Note that there are some slightly cheaper options out there, but we love that our seed storage cases are made in the USA and very high quality! Some folks have found similar boxes at Michael’s or other craft stores, but reported back that they’re made in China and the clasps or handles are not nearly as durable. In contrast, we’ve had ours for many years and haven’t had a single issue.
Each large box contains 16 individual cases inside. The 4×6” cases can hold anywhere from 6 to over a dozen seed packages, depending on the size of the seeds. Meaning, fewer packets of large seeds like beans will fit in each case compared to something like kale seeds. In that case, I simply created two “bean” boxes to fit them all. Furthermore, you can separate out sections by season! I keep most of our warm season seeds in one case or row, and store seeds for the cooler fall/winter garden in another. Speaking of warm and cold…
Ideal Conditions for Storing Seeds
But… Don’t seeds have to be stored in the refrigerator?
There is a common suggestion floating around in the gardening world that seeds must be stored in the refrigerator. Sure, the temperature range of 32-41°F can be ideal for long term storage. However, it isn’t necessary! Furthermore, storing seeds in the fridge isn’t all that practical for most people. Particularly for those of us with large seed collections, and a fridge already stuffed to the brim with homegrown produce!
Any cool, temperate, dry location is suitable for storing seeds. Inside a closet, a north-facing room in your home that isn’t subject to temperature swings, or in a cool basement are all excellent choices. Heck, these cases would even slip nicely under a bed! The location doesn’t need to be pitch black per se, but seeds should be stored out of direct sunlight.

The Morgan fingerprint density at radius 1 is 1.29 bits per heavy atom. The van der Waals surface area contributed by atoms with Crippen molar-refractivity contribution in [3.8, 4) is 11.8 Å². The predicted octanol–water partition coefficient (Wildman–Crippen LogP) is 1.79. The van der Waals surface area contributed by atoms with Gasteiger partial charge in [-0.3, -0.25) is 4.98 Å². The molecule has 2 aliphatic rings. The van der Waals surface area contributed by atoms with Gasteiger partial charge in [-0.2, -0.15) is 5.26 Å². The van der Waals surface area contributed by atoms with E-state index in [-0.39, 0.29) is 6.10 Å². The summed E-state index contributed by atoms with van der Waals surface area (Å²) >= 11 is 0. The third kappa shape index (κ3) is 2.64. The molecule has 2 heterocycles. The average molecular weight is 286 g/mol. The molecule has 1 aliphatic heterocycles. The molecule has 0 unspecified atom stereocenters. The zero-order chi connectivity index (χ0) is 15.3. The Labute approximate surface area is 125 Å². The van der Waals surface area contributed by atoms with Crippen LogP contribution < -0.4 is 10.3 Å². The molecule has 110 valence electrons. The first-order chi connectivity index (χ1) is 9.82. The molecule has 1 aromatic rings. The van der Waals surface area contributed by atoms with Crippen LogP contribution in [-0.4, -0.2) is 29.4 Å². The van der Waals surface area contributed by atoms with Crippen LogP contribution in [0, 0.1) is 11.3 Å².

We keep our seed storage boxes on a shelf in a spare room that get some morning light, but the curtains are usually drawn. Plus, most of our seeds are stored in non-transparent individual packages, which help to block out light on their own. Also note that a “cool” location doesn’t necessarily mean cold – just not hot! Our house is usually in the 60’s to 70’s, temperature-wise.
According to the Seed Savers Exchange:
“Consistency is key when it comes to temperature and humidity levels. This is why you should avoid storing seeds in a spot that isn’t climate-controlled, like a garage or shed, where temperatures and moisture levels can fluctuate wildly.”Seed Savers Exchange